“Not only does it smell great it tastes better too! It’s like working with clay or plasticine. I use anything to make my cakes look realistic. From rolled up foil to scratches using my fork. The trick is to have an image you want to replicate and look at it in detail – all the scratches and the marks etc.”

Speaking to me about her early days teaching herself how to master this dupery, Heather says:

“it was basically working with edible colours, working with different elements. So, for example, Rice Crispies is a really good way to replicate rice. You can [also] mould different shapes out of cake if you just add a bit of icing to it – it almost becomes like clay and then you’re basically eating a cake pop. So, just with experimenting and with YouTube and all these things, I was learning how to create more realistic cakes.”


View this post on Instagram


A post shared by Happy’s Bakery (@happysbakery) on

This is something Heather promises me she will continue doing. Heather and other bakers have been concocting these marvellous abominations for quite some time – the practice is nothing new, but simply becoming more mainstream. So, especially now that she sees people enjoy her creation for entertainment purposes, Heather will “100% be making more realistic cakes”.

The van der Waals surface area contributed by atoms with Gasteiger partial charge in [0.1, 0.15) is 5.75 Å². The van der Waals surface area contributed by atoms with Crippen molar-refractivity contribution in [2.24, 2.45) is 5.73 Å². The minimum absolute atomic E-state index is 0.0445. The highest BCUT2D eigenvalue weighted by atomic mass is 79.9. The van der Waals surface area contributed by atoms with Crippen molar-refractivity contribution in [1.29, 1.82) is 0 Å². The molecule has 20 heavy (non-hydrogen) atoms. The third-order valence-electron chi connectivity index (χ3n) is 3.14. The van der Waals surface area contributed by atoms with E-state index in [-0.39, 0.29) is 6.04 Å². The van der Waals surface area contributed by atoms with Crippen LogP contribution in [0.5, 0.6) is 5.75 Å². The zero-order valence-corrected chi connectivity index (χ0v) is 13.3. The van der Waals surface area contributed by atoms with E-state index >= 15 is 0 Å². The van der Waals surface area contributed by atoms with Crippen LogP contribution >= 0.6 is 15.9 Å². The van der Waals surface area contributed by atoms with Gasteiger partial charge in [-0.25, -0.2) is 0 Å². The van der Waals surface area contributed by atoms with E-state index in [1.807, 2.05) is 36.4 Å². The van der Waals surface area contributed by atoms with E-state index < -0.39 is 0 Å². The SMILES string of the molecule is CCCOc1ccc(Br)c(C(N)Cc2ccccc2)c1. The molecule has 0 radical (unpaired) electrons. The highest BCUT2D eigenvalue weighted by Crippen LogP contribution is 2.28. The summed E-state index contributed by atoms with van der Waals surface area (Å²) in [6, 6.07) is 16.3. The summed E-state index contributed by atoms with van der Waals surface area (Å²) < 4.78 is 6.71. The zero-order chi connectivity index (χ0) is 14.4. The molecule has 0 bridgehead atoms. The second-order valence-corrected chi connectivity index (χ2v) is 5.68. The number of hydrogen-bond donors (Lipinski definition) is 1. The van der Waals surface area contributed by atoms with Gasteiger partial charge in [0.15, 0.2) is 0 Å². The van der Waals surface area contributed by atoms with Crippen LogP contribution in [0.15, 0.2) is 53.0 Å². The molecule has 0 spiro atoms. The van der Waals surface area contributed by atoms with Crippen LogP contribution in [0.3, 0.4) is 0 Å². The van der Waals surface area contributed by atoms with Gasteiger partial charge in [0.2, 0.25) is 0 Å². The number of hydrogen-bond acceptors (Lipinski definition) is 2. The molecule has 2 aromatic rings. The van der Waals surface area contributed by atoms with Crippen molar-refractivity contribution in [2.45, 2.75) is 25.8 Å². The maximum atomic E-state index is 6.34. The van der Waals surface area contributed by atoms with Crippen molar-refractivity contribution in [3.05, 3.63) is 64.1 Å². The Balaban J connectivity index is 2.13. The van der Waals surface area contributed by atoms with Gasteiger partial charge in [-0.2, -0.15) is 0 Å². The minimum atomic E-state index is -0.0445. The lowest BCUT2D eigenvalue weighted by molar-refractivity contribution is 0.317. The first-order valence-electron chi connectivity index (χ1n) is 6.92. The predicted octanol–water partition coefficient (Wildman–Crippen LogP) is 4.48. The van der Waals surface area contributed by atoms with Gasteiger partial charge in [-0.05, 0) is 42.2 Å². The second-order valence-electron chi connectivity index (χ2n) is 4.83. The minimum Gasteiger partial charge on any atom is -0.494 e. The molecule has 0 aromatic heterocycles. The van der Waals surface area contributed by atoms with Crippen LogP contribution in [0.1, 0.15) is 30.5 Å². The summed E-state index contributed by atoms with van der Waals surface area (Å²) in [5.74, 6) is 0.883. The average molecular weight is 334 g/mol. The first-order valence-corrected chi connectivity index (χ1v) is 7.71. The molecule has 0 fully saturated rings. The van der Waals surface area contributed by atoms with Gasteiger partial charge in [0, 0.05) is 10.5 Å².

“People are starting to recognise that cakes aren’t just round and piped with flowers anymore. That’s what’s so great about it though! The possibilities are endless… It’s very hard to tell when something isn’t cake, and I say this because I am surrounded by the most talented bakers. Every day I discover a new cake artist and go ‘how the hell did they do that?’ So, it’s very hard to tell. I mean they could place something in front of you and you’d be like ‘na that’s Jollof Rice’, but it’s actually just cake.”

It’s mesmerising, but also…

It’s triggering.

When you can’t trust what you see, it’s hard to trust anything at all and therein lies the problem. Innocent as these cakes may be, the memes surrounding them trigger a dark train of thought, for me at least. Magnetising, we can’t seem to get enough of these masterful creations; we can’t stop looking, which means we can’t stop ourselves from ushering in another massive question mark to a life that was already full of them. This year, in particular, didn’t need a meme posing an existential question, however, here we are, our minds are once again in the middle of a civil battle debating the existence of reality and other profound (un)truths we tend to spend our days avoiding.